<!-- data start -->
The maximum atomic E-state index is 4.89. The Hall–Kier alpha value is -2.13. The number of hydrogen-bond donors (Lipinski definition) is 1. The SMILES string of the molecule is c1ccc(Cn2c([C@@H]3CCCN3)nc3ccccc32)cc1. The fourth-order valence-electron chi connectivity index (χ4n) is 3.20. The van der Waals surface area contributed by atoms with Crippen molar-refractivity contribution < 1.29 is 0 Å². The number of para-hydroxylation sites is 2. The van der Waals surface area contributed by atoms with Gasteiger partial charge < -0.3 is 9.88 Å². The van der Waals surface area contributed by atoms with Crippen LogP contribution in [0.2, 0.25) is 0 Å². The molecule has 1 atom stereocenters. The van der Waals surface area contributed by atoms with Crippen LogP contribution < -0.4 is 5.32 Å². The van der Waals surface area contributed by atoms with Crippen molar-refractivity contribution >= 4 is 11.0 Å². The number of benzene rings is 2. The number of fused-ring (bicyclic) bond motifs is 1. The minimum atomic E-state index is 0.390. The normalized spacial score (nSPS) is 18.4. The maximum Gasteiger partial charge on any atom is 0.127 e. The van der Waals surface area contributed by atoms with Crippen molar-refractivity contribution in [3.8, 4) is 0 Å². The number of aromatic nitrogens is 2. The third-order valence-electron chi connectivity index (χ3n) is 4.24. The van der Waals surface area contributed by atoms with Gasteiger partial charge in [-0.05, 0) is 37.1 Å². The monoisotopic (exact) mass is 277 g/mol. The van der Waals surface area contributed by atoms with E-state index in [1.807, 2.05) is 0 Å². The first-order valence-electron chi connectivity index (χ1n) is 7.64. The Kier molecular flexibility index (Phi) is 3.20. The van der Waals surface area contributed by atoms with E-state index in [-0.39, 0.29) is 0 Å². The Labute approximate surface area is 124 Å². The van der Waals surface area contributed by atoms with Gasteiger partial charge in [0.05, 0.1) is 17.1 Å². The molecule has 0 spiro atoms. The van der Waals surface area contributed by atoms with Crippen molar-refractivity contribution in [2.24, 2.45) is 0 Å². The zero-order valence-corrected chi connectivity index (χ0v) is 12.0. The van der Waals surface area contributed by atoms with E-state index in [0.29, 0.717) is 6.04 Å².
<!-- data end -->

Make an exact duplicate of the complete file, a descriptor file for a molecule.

The maximum atomic E-state index is 4.89. The Hall–Kier alpha value is -2.13. The number of hydrogen-bond donors (Lipinski definition) is 1. The SMILES string of the molecule is c1ccc(Cn2c([C@@H]3CCCN3)nc3ccccc32)cc1. The fourth-order valence-electron chi connectivity index (χ4n) is 3.20. The van der Waals surface area contributed by atoms with Crippen molar-refractivity contribution < 1.29 is 0 Å². The number of para-hydroxylation sites is 2. The van der Waals surface area contributed by atoms with Gasteiger partial charge < -0.3 is 9.88 Å². The van der Waals surface area contributed by atoms with Crippen LogP contribution in [0.2, 0.25) is 0 Å². The molecule has 1 atom stereocenters. The van der Waals surface area contributed by atoms with Crippen LogP contribution < -0.4 is 5.32 Å². The van der Waals surface area contributed by atoms with Crippen molar-refractivity contribution >= 4 is 11.0 Å². The number of benzene rings is 2. The number of fused-ring (bicyclic) bond motifs is 1. The minimum atomic E-state index is 0.390. The normalized spacial score (nSPS) is 18.4. The maximum Gasteiger partial charge on any atom is 0.127 e. The van der Waals surface area contributed by atoms with Crippen molar-refractivity contribution in [3.8, 4) is 0 Å². The number of aromatic nitrogens is 2. The third-order valence-electron chi connectivity index (χ3n) is 4.24. The van der Waals surface area contributed by atoms with Gasteiger partial charge in [-0.05, 0) is 37.1 Å². The monoisotopic (exact) mass is 277 g/mol. The van der Waals surface area contributed by atoms with E-state index in [1.807, 2.05) is 0 Å². The first-order valence-electron chi connectivity index (χ1n) is 7.64. The Kier molecular flexibility index (Phi) is 3.20. The van der Waals surface area contributed by atoms with E-state index in [-0.39, 0.29) is 0 Å². The Labute approximate surface area is 124 Å². The van der Waals surface area contributed by atoms with Gasteiger partial charge in [0.05, 0.1) is 17.1 Å². The molecule has 0 spiro atoms. The van der Waals surface area contributed by atoms with Crippen molar-refractivity contribution in [2.24, 2.45) is 0 Å². The zero-order valence-corrected chi connectivity index (χ0v) is 12.0. The van der Waals surface area contributed by atoms with E-state index in [0.29, 0.717) is 6.04 Å².